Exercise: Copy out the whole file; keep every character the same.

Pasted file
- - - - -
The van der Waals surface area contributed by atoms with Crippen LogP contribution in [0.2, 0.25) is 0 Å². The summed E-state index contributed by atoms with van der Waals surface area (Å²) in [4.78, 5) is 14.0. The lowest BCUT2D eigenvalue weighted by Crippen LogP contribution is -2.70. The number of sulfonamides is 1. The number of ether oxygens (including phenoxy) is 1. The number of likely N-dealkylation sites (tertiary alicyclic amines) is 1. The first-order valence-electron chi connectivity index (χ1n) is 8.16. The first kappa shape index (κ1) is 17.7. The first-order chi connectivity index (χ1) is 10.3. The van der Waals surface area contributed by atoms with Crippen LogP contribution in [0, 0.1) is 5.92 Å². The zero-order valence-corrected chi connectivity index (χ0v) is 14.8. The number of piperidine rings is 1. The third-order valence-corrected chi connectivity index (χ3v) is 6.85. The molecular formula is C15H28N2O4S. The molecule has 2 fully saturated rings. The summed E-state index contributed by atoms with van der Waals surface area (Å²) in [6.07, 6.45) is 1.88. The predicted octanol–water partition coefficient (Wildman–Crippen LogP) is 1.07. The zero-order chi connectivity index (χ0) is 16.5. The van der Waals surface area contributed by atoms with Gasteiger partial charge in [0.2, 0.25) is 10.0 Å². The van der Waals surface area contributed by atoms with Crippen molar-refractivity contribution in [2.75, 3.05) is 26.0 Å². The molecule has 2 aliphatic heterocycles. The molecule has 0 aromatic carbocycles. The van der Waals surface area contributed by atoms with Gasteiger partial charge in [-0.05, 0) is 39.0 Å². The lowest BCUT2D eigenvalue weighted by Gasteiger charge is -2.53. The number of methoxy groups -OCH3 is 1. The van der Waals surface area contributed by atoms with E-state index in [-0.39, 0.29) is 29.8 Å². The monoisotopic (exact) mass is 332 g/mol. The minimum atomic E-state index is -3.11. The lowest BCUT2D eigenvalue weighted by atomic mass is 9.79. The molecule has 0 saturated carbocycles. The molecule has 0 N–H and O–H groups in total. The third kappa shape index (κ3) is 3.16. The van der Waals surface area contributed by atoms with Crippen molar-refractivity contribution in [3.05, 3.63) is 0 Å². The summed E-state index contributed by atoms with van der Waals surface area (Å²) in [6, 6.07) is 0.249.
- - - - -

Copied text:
The van der Waals surface area contributed by atoms with Crippen LogP contribution in [0.2, 0.25) is 0 Å². The summed E-state index contributed by atoms with van der Waals surface area (Å²) in [4.78, 5) is 14.0. The lowest BCUT2D eigenvalue weighted by Crippen LogP contribution is -2.70. The number of sulfonamides is 1. The number of ether oxygens (including phenoxy) is 1. The number of likely N-dealkylation sites (tertiary alicyclic amines) is 1. The first-order valence-electron chi connectivity index (χ1n) is 8.16. The first kappa shape index (κ1) is 17.7. The first-order chi connectivity index (χ1) is 10.3. The van der Waals surface area contributed by atoms with Crippen LogP contribution in [0, 0.1) is 5.92 Å². The zero-order valence-corrected chi connectivity index (χ0v) is 14.8. The number of piperidine rings is 1. The third-order valence-corrected chi connectivity index (χ3v) is 6.85. The molecular formula is C15H28N2O4S. The molecule has 2 fully saturated rings. The summed E-state index contributed by atoms with van der Waals surface area (Å²) in [6.07, 6.45) is 1.88. The predicted octanol–water partition coefficient (Wildman–Crippen LogP) is 1.07. The zero-order chi connectivity index (χ0) is 16.5. The van der Waals surface area contributed by atoms with Gasteiger partial charge in [0.2, 0.25) is 10.0 Å². The van der Waals surface area contributed by atoms with Crippen molar-refractivity contribution in [2.75, 3.05) is 26.0 Å². The molecule has 2 aliphatic heterocycles. The molecule has 0 aromatic carbocycles. The van der Waals surface area contributed by atoms with Gasteiger partial charge in [-0.05, 0) is 39.0 Å². The lowest BCUT2D eigenvalue weighted by Gasteiger charge is -2.53. The number of methoxy groups -OCH3 is 1. The van der Waals surface area contributed by atoms with E-state index in [-0.39, 0.29) is 29.8 Å². The monoisotopic (exact) mass is 332 g/mol. The minimum atomic E-state index is -3.11. The lowest BCUT2D eigenvalue weighted by atomic mass is 9.79. The molecule has 0 saturated carbocycles. The molecule has 0 N–H and O–H groups in total. The third kappa shape index (κ3) is 3.16. The van der Waals surface area contributed by atoms with Crippen molar-refractivity contribution in [3.05, 3.63) is 0 Å². The summed E-state index contributed by atoms with van der Waals surface area (Å²) in [6, 6.07) is 0.249.